Help was also given from brethren further afield. During lockdown, Chris regularly joined brethren for their weekly Zoom meeting on his native island of Jersey. Through his connections, he reached out to David Rosser, Past Provincial Grand Master of Jersey (1999-2009). David became one of Chris’ beta readers and supported him in initial editing and advice. Chris is grateful to both for their support.
The school were gifted £16,000 from the public and other organisations and over the years of recovery, Chris used this in a variety of ways to support his community, especially those closest to Saffie. Relief is important to Chris, especially as he is the charity steward of his lodge. He does not want to profit from the sale of the book so all profits will go to a new charity set up by Chris called The Sparkle Bean Trust.
He and his team of trustees, which includes Keiran Taylor-Bradshaw of Carnarvon Lodge No 2376, are determined that no other primary school should go through what Tarleton Community have. He aims to provide grants and advice to schools following the sudden death of a pupil. The Sparkle Bean Trust is also looking for donations to help get the charity on its feet and Chris is happy to visit any lodge or chapter to give a talk on the book and the charity. He would welcome any approaches in support of this endeavour. To view the website,
The book also reflects the hard work of Chris and his team in ensuring schools are better supported in the aftermath of a terror attack. A letter Chris wrote on the six month anniversary to the then Prime Minister, Theresa May, led to a visit from the Department for Education and the Home Office. This led to further work with educational institutions and resources, including a checklist for schools to use in the initial aftermath of an attack, being put in place for schools; something Chris is proud to have been a part of.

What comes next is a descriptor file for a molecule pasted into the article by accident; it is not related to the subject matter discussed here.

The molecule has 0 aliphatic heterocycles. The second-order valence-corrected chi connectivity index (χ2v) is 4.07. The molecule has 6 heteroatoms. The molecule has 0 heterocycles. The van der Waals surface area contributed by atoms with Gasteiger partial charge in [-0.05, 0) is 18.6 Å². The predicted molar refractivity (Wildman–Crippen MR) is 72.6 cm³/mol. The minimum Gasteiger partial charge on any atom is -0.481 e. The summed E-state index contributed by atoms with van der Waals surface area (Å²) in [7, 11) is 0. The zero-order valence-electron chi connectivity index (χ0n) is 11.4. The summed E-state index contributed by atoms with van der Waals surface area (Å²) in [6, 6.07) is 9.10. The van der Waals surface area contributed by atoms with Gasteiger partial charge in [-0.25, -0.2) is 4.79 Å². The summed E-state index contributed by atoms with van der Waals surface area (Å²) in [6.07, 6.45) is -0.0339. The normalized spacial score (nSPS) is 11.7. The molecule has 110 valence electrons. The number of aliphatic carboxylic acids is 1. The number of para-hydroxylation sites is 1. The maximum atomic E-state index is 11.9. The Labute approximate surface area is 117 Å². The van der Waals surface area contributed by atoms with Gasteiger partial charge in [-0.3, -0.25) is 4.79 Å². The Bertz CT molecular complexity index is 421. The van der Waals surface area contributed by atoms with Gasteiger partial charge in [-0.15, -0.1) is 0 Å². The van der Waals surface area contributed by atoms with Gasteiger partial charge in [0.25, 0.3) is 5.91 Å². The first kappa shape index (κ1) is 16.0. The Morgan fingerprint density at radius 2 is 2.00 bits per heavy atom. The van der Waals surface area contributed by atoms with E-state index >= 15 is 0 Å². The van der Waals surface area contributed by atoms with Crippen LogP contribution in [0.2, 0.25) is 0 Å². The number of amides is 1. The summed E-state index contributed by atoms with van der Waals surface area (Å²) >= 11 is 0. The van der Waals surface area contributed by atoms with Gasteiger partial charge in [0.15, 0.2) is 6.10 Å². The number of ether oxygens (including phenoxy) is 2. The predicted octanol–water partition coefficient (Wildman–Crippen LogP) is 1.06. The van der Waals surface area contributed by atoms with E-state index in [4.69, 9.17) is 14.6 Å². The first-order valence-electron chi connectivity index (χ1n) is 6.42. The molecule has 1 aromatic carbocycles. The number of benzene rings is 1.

Further strategies have developed from Chris’ letter from both government departments around supporting the victims of terror – something that is incredibly important. The Masonic value of truth has certainly supported Chris in his drive to work with colleagues to make changes in this area.
In recent weeks, the book was officially launched at an event at the Craft and Crust in Penwortham and is now on sale on Amazon. Chris’ efforts are already gaining much attention in the media as well as from well-known celebrities. An extensive article was in a recent edition of the Lancashire Evening Post and comedian and children’s author David Walliams has tweeted his support of Chris’ efforts.
You can support both the Sparkle Bean Trust and the West Lancashire Freemasons Charity by and choosing WLFC as your chosen charity before purchasing the book. Chris is more than happy to give talks to lodges, community groups and schools to raise awareness of both the Sparkle Bean Trust and to give his very personal insight into the journey he has taken. Chris can be contacted at email@example.com